Congress in Wroclaw: Battle for Peace and Culture.

The international democratic press carried many articles,

commentaries and reports on the work of the World Congress

of Culture in Defence of Peace, convened in Worclaw (Poland)

on August 25-28 (

It would have been simple for delegates to succumb to the

temptation of reaching formal unanimity, avoiding differences

and making general declarations about peace and culture,

which all of them could have signed readily, even those who

are preparing for a new war.

As a matter of fact, one of the speakers, the British delegate

Olaf Stapledon, fell into this temptation. In an endeavour to

formulate a common united programme of intellectuals in

defence of peace, Stapledon proposed in his report an

impracticable plan of reconciling the different ideologies

instead of a plan for definite action against the warmongers.

Had the Congress taken this path, it inevitably would have

become entangled in abstract pacifist phraseology which would

have been very much to the taste of the warmongers, those

experts in the art of camouflage.

It was clear from the reports of Fadeyev (Soviet Union) and

Prenant (France), and later from Amado (Brazil) and Donini

(Italy) when they took part in discussion, that the Congress

intended primarily to define clearly who were the warmongers,

the enemies of peace and culture. The cardinal task of the

Congress was not to elaborate general resolutions about “inter-

penetration of Western and Eastern cultures” but to show what

popular and national forces were in fact opposing the forces of

imperialism in the battle for peace or war.

It was important not only to make speeches against imperialism

in general but to name the imperialist circles which today, as

Hitler did yesterday, brazenly declare their aim of world

domination, come forward as the instigators of a new war and

threaten the peace and independence of the peoples. To have

concealed from the Congress this main problem of determining

who are the warmongers, to have lulled it with eloquent

speeches, slurring over or avoiding all sharp issues, would have

meant that the Congress had attained not real results.

In his report, Fadeyev, with great force and conviction, posed

the problem of exposing the warmongers as the central issue in

the discussion. Certain delegates, such as professor Taylor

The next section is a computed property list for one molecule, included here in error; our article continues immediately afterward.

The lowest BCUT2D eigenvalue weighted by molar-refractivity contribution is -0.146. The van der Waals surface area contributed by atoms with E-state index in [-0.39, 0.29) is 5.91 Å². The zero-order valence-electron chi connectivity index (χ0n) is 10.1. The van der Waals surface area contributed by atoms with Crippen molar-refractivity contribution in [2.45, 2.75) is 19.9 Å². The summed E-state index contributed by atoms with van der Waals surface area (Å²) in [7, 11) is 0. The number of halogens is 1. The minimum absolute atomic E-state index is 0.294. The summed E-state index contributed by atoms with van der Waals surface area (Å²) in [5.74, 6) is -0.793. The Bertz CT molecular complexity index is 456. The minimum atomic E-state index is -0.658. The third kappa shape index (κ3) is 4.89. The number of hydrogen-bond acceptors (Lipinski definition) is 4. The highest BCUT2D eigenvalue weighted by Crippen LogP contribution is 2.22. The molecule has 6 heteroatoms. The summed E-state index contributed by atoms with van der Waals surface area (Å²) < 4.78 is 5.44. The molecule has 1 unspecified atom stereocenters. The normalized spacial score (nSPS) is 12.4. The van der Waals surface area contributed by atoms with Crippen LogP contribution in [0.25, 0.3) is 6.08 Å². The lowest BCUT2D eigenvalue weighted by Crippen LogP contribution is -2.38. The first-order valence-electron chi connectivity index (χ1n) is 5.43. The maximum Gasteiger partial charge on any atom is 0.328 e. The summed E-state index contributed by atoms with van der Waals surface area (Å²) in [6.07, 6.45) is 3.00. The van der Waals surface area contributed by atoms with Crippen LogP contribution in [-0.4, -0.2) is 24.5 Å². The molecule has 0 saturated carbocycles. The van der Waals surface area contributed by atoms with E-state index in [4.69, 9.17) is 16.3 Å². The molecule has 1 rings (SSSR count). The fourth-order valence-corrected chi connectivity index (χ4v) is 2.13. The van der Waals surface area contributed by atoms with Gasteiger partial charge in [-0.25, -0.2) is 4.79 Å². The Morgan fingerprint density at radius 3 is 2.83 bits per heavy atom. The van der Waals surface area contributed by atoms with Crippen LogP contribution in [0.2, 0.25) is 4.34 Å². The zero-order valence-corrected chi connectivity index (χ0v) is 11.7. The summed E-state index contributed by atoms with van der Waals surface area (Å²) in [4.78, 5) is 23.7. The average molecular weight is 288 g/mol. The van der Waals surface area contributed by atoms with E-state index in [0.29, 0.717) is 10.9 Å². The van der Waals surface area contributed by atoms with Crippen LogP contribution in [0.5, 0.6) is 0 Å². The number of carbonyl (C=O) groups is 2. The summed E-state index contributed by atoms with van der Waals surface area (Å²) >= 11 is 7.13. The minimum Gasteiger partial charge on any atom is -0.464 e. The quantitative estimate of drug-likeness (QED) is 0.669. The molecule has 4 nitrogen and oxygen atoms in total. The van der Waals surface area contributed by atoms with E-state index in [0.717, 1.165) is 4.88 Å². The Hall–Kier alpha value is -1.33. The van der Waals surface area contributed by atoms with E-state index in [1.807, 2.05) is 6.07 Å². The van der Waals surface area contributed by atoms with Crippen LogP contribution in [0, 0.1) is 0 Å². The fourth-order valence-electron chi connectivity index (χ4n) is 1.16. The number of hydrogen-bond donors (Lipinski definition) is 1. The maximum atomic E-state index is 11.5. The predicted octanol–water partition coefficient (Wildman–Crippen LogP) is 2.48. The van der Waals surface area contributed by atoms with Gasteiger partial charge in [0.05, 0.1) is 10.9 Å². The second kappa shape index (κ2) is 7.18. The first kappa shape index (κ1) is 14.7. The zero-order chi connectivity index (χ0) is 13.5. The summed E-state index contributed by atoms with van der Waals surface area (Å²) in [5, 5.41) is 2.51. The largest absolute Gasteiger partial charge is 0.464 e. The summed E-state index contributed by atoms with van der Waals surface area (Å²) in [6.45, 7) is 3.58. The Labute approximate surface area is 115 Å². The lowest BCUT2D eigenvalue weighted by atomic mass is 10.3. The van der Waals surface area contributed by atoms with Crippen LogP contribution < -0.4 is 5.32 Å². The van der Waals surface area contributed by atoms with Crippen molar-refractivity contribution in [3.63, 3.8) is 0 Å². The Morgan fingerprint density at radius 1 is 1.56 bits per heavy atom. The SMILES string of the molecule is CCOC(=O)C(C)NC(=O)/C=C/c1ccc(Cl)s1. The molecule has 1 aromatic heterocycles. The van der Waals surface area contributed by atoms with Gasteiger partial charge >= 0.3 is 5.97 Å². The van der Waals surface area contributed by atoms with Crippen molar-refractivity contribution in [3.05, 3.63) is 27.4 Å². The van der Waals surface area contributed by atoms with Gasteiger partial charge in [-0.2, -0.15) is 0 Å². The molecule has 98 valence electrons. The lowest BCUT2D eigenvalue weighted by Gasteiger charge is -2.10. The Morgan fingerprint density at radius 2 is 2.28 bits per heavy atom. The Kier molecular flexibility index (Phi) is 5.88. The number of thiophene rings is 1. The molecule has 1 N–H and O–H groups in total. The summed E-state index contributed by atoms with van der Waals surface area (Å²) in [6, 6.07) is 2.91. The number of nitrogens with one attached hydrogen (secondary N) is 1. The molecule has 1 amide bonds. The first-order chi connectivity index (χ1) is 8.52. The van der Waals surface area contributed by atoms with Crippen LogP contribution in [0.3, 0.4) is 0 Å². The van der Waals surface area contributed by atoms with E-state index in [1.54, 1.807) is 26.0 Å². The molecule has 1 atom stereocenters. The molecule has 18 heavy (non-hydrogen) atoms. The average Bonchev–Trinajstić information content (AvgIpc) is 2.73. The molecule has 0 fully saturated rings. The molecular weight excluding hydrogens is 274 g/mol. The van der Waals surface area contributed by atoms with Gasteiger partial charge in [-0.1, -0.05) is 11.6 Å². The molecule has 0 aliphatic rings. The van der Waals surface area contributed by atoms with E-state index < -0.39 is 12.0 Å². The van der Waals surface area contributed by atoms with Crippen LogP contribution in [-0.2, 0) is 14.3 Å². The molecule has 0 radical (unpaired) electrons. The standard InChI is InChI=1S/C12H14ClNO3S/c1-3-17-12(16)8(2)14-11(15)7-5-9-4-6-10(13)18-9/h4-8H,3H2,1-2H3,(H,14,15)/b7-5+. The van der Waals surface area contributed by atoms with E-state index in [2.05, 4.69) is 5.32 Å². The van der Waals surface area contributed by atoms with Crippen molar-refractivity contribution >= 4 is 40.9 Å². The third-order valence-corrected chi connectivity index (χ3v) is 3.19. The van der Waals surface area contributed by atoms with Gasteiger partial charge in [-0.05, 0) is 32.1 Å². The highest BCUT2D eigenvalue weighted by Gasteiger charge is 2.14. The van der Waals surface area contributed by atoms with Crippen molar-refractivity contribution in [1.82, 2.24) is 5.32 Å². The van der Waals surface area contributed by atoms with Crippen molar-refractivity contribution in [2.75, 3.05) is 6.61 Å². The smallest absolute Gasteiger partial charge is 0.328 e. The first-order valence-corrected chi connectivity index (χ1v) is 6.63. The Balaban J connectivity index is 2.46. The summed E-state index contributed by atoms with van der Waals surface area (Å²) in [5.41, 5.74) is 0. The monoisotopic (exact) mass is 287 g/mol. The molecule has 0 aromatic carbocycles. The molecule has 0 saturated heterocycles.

(Great Britain) tried to make light of the responsibility of the

United States imperialists and their stooges, but the concrete

proof offered by speakers from Italy, France, Latin America,

Africa, Asia and even from the United States itself

convincingly corroborated the indictment against the

instigators of war, against Franco’s accomplices, against the

executioners of the Greek people, all of whom are threatening

the national culture and independence of Brazil, France, Italy

and many other countries harnessed to the yoke of the dollar.

The most substantial result of the Wroclaw Congress is that this

Congress, in the name of the representatives of world culture,

clearly defined the enemies of peace and culture in the person

of the Wall Street war instigators and their accomplices in the

other capitalist countries. This was the finest contribution of

the progressive intelligentsia to the struggle for peace.

The Congress Manifesto leaves no possibility of

misinterpretation. It lays bare also the responsibility of those

reactionary forces in the different countries of Europe, which

have become the accomplices of U.S. imperialist circles in

their policy of war and enslavement of peoples.

However, in the struggle for a united front of the intelligentsia

in defence of peace and progressive culture it is not enough

merely to expose the war-makers. The progressive

intelligentsia must clearly recognise that today the struggle for

peace in each country takes on the concrete form of consistent

defence of national culture and independence against the threat

of new imperialist domination.